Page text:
Manchester, a breeding ground for culture, has hosted the Manchester International Festival for over 14 years. This year was no exception with the MIF21 team working tirelessly to make this truly a ‘festival like no other’.
The festival aimed to provide a ‘unique snapshot of these unprecedented times’ whilst giving artists the much-needed platform to explore themes ‘including the nature of love and human connection, the way we play, global and local divisions and connections, and the relationship between the urban and the rural.’
As well as exploring those themes, MIF21 highlighted the important role that culture and art play within society, especially considering the government’s lacklustre attempts at supporting the arts. MIF21 stood as a celebration promoting unity instead of discord.
The 3 million people that reported having experienced this festival are a reflection of the public’s need for art, culture and music outside of the pandemic. More than half of this year’s MIF programme was free, with a range of public artworks by internationally acclaimed artists at prominent locations and in neighbourhoods across Manchester.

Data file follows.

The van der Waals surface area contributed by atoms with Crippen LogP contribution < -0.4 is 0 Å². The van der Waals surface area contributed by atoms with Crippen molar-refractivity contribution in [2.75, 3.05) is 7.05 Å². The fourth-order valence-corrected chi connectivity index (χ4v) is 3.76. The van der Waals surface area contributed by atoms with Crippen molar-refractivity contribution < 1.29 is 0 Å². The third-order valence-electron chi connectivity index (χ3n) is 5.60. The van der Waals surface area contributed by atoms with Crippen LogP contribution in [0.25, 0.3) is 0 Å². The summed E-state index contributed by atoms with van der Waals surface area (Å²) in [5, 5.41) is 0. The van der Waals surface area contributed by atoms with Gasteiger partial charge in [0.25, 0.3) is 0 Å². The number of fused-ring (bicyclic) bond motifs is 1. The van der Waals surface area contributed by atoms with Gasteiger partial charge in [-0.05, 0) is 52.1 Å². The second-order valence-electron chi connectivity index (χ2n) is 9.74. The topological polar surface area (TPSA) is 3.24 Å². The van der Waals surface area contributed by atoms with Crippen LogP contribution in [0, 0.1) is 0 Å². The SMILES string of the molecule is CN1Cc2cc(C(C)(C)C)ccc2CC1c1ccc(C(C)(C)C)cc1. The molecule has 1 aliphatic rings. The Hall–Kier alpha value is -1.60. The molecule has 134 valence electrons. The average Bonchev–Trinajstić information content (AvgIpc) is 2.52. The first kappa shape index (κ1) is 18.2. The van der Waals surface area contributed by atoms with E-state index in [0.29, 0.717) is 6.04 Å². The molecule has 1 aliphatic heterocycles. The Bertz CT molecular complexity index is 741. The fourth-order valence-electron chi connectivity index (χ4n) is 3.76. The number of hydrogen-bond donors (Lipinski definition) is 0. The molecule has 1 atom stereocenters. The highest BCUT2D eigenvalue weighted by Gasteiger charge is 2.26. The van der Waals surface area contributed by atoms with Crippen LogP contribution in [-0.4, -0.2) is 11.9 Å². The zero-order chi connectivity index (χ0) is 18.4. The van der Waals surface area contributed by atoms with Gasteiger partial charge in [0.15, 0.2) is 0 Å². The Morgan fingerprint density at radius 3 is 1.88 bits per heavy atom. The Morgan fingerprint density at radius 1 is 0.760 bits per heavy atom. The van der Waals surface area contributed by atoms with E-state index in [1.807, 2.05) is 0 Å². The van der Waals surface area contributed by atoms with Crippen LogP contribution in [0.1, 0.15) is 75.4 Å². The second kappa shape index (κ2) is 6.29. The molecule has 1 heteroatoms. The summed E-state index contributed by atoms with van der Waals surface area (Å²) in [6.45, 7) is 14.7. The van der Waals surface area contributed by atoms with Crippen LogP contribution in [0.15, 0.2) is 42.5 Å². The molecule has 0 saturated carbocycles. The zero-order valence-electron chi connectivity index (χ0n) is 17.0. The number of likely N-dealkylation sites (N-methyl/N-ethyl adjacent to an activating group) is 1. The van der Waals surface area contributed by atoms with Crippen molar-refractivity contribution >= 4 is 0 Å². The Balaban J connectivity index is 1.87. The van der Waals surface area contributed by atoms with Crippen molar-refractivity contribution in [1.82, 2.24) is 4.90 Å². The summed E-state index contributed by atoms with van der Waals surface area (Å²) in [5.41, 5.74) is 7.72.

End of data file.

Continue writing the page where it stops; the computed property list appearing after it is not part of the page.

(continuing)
The events included a landmark sculpture in Piccadilly Gardens, an installation of Black British portraits in Manchester Arndale, a classical music concerto and Christine Sun Kim’s captions across 36 sites and buildings.
Voice joined 1.2 million people experiencing the Festival's wide-ranging online offer that included All of This Unreal Time starring Cillian Murphy, as well as other specially created films by artists such as Akram Khan’s Breathless Puppets, Lucinda Childs and Ibrahim Mahama.
John McGrath, Artistic Director and Chief Executive of MIF said: “MIF21 was certainly one of the most challenging things we have ever taken on as an organisation - collaborating with artists all across the world, most of whom couldn’t travel, ensuring Covid safety for audiences and teams, and planning everything amidst a global emergency - but the results have made it all very worthwhile.”